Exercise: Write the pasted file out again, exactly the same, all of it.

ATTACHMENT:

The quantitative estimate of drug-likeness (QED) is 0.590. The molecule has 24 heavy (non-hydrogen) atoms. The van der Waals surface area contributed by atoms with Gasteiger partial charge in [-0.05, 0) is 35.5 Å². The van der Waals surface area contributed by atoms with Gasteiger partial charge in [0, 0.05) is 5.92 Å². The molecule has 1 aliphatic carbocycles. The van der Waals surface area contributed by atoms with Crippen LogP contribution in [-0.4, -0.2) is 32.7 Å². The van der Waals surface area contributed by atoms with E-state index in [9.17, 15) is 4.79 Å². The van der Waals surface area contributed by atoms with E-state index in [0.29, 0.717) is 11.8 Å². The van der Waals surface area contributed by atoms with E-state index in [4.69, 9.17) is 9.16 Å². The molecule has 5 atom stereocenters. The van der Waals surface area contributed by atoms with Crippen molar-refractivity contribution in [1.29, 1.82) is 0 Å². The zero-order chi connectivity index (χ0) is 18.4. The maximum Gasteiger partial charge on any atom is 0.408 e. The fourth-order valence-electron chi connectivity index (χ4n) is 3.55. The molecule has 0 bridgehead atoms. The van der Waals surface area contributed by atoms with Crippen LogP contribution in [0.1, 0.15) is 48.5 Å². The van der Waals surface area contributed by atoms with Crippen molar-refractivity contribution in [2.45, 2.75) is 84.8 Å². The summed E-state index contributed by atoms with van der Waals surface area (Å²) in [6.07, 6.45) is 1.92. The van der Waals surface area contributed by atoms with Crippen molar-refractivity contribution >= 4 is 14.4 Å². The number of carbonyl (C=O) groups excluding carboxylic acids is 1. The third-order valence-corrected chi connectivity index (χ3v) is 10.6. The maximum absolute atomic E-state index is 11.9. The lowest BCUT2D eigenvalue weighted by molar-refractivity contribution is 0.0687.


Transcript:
The quantitative estimate of drug-likeness (QED) is 0.590. The molecule has 24 heavy (non-hydrogen) atoms. The van der Waals surface area contributed by atoms with Gasteiger partial charge in [-0.05, 0) is 35.5 Å². The van der Waals surface area contributed by atoms with Gasteiger partial charge in [0, 0.05) is 5.92 Å². The molecule has 1 aliphatic carbocycles. The van der Waals surface area contributed by atoms with Crippen LogP contribution in [-0.4, -0.2) is 32.7 Å². The van der Waals surface area contributed by atoms with E-state index in [9.17, 15) is 4.79 Å². The van der Waals surface area contributed by atoms with E-state index in [0.29, 0.717) is 11.8 Å². The van der Waals surface area contributed by atoms with E-state index in [4.69, 9.17) is 9.16 Å². The molecule has 5 atom stereocenters. The van der Waals surface area contributed by atoms with Crippen molar-refractivity contribution in [1.29, 1.82) is 0 Å². The zero-order chi connectivity index (χ0) is 18.4. The maximum Gasteiger partial charge on any atom is 0.408 e. The fourth-order valence-electron chi connectivity index (χ4n) is 3.55. The molecule has 0 bridgehead atoms. The van der Waals surface area contributed by atoms with Crippen LogP contribution in [0.1, 0.15) is 48.5 Å². The van der Waals surface area contributed by atoms with Crippen molar-refractivity contribution in [2.45, 2.75) is 84.8 Å². The summed E-state index contributed by atoms with van der Waals surface area (Å²) in [6.07, 6.45) is 1.92. The van der Waals surface area contributed by atoms with Crippen molar-refractivity contribution >= 4 is 14.4 Å². The number of carbonyl (C=O) groups excluding carboxylic acids is 1. The third-order valence-corrected chi connectivity index (χ3v) is 10.6. The maximum absolute atomic E-state index is 11.9. The lowest BCUT2D eigenvalue weighted by molar-refractivity contribution is 0.0687.